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Ethical and Economic Perspectives on Global Health Interventions

  • Bhalotra, Sonia R.

    ()

    (University of Bristol)

  • Pogge, Thomas

    (Yale University)

Interventions that improve childhood health directly improve the quality of life and, in addition, have multiplier effects, producing sustained population and economic gains in poor countries. We suggest how contemporary global institutions shaping the development, pricing and distribution of vaccines and drugs may be modified to deliver large improvements in health. To support a justice argument for such modification, we show how the current global economic order may contribute to perpetuating poverty and poor health in less-developed countries.

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File URL: http://ftp.iza.org/pp38.pdf
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Paper provided by Institute for the Study of Labor (IZA) in its series IZA Policy Papers with number 38.

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Length: 25 pages
Date of creation: Mar 2012
Date of revision:
Handle: RePEc:iza:izapps:pp38
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  1. Sonia Bhalotra & Samantha Rawlings, 2009. "Gradients of the Intergenerational Transmission of Health in Developing Countries," The Centre for Market and Public Organisation 09/218, Department of Economics, University of Bristol, UK.
  2. Bhalotra, Sonia & Rawlings, Samantha B., 2011. "Intergenerational persistence in health in developing countries: The penalty of gender inequality?," Journal of Public Economics, Elsevier, vol. 95(3-4), pages 286-299, April.
  3. Sonia Bhalotra & Atheendar Venkataramani, 2011. "The Captain of the Men of Death and His Shadow: Long-Run Impacts of Early Life Pneumonia Exposure," CHILD Working Papers wp20_11, CHILD - Centre for Household, Income, Labour and Demographic economics - ITALY.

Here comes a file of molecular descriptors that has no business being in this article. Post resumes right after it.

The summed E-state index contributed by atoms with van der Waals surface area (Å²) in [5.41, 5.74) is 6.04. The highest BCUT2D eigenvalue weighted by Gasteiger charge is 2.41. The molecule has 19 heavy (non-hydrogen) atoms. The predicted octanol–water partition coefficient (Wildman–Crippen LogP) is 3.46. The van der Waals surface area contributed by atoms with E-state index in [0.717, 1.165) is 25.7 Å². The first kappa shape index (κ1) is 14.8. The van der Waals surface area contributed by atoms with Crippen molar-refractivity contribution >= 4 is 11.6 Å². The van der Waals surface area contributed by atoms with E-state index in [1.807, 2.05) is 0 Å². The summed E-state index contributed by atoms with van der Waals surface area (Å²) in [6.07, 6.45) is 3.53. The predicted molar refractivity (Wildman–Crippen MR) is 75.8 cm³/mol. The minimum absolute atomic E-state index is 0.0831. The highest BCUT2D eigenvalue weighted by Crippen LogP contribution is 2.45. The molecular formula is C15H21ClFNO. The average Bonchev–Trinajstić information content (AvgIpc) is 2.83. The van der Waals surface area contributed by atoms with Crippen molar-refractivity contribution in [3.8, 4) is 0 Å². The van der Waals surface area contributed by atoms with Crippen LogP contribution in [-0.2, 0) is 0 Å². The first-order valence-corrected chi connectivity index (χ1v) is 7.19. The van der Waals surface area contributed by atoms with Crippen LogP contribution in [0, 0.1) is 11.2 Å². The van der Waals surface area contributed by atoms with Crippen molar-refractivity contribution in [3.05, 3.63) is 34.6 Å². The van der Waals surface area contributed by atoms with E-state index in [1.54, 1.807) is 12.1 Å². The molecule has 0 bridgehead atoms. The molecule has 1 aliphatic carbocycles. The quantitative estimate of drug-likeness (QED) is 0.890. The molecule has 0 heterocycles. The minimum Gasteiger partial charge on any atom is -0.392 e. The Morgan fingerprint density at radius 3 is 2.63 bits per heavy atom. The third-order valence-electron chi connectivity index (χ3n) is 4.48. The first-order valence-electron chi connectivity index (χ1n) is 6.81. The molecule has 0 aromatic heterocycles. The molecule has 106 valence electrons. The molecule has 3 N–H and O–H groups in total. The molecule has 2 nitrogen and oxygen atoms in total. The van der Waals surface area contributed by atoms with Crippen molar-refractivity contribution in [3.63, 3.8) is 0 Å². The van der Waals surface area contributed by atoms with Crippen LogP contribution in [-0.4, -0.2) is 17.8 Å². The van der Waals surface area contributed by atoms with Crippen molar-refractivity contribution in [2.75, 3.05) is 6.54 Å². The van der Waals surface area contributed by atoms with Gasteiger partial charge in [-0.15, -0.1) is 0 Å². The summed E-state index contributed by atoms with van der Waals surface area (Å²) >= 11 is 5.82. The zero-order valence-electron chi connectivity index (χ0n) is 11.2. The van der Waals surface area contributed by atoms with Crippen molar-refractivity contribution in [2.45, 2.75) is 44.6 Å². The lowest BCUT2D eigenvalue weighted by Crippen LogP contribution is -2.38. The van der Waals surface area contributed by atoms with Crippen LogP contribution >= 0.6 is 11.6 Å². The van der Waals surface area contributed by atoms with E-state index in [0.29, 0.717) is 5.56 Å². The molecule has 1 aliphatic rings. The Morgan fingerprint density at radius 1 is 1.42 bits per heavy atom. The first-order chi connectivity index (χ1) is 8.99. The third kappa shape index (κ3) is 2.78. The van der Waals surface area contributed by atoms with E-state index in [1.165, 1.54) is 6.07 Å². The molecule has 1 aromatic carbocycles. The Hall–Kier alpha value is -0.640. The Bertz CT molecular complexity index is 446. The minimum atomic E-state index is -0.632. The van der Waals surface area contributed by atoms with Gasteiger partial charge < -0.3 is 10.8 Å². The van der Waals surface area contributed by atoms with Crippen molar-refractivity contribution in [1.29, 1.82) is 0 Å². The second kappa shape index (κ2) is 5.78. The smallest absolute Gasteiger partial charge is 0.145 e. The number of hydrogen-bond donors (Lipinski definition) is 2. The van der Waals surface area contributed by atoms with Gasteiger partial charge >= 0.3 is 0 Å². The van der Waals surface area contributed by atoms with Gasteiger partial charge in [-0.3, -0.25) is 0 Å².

4. Sandra E. Black & Paul Devereux & Kjell G. Salvanes, 2007. "From the Cradle to the Labor Market? The Effect of Birth Weight on Adult Outcomes," Working Papers 200718, Geary Institute, University College Dublin.
  5. Kevin M. Murphy & Robert H. Topel, 2005. "The Value of Health and Longevity," NBER Working Papers 11405, National Bureau of Economic Research, Inc.
  6. Emily Oster, 2006. "Does Increased Access Increase Equality? Gender and Child Health Investments in India," NBER Working Papers 12743, National Bureau of Economic Research, Inc.
  7. Bhalotra, Sonia & Soest, Arthur van, 2008. "Birth-spacing, fertility and neonatal mortality in India: Dynamics, frailty, and fecundity," Journal of Econometrics, Elsevier, vol. 143(2), pages 274-290, April.
  8. Seema Jayachandran & Adriana Lleras-Muney, 2008. "Life Expectancy and Human Capital Investments: Evidence From Maternal Mortality Declines," NBER Working Papers 13947, National Bureau of Economic Research, Inc.
  9. Oded Galor, 2011. "The Demographic Transition: Causes and Consequences," NBER Working Papers 17057, National Bureau of Economic Research, Inc.
  10. James Fenske, 2012. "African Polygamy: Past and Present," Economics Series Working Papers WPS/2012-20, University of Oxford, Department of Economics.
  11. David N. Weil & Oded Galor, 2000. "Population, Technology, and Growth: From Malthusian Stagnation to the Demographic Transition and Beyond," American Economic Review, American Economic Association, vol. 90(4), pages 806-828, September.
  12. Galor, Oded & Weil, David N, 1996. "The Gender Gap, Fertility, and Growth," American Economic Review, American Economic Association, vol. 86(3), pages 374-87, June.
  13. Hoyt Bleakley & Fabian Lange, 2009. "Chronic Disease Burden and the Interaction of Education, Fertility, and Growth," The Review of Economics and Statistics, MIT Press, vol. 91(1), pages 52-65, February.
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